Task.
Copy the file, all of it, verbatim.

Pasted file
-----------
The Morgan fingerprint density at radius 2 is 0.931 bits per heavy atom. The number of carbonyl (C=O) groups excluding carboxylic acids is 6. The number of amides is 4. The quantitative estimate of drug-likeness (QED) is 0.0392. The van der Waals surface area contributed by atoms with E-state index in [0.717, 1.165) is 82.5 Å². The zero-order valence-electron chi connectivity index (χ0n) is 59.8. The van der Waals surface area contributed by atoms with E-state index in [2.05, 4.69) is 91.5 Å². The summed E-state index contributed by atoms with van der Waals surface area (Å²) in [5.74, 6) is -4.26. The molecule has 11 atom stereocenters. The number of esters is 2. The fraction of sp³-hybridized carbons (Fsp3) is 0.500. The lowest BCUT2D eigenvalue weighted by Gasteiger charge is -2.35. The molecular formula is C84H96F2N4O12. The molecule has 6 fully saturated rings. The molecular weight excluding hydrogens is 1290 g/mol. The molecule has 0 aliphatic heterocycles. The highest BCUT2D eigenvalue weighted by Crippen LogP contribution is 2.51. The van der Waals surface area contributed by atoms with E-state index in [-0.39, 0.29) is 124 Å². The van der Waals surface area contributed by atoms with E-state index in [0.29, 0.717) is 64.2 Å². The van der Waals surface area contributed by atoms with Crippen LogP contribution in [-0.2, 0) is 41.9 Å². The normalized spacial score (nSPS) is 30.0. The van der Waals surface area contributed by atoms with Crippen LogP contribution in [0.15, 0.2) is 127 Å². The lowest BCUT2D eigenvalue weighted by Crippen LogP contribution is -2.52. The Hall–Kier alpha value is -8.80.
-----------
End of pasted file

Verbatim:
The Morgan fingerprint density at radius 2 is 0.931 bits per heavy atom. The number of carbonyl (C=O) groups excluding carboxylic acids is 6. The number of amides is 4. The quantitative estimate of drug-likeness (QED) is 0.0392. The van der Waals surface area contributed by atoms with E-state index in [0.717, 1.165) is 82.5 Å². The zero-order valence-electron chi connectivity index (χ0n) is 59.8. The van der Waals surface area contributed by atoms with E-state index in [2.05, 4.69) is 91.5 Å². The summed E-state index contributed by atoms with van der Waals surface area (Å²) in [5.74, 6) is -4.26. The molecule has 11 atom stereocenters. The number of esters is 2. The fraction of sp³-hybridized carbons (Fsp3) is 0.500. The lowest BCUT2D eigenvalue weighted by Gasteiger charge is -2.35. The molecular formula is C84H96F2N4O12. The molecule has 6 fully saturated rings. The molecular weight excluding hydrogens is 1290 g/mol. The molecule has 0 aliphatic heterocycles. The highest BCUT2D eigenvalue weighted by Crippen LogP contribution is 2.51. The van der Waals surface area contributed by atoms with E-state index in [-0.39, 0.29) is 124 Å². The van der Waals surface area contributed by atoms with E-state index in [0.29, 0.717) is 64.2 Å². The van der Waals surface area contributed by atoms with Crippen LogP contribution in [-0.2, 0) is 41.9 Å². The normalized spacial score (nSPS) is 30.0. The van der Waals surface area contributed by atoms with Crippen LogP contribution in [0.15, 0.2) is 127 Å². The lowest BCUT2D eigenvalue weighted by Crippen LogP contribution is -2.52. The Hall–Kier alpha value is -8.80.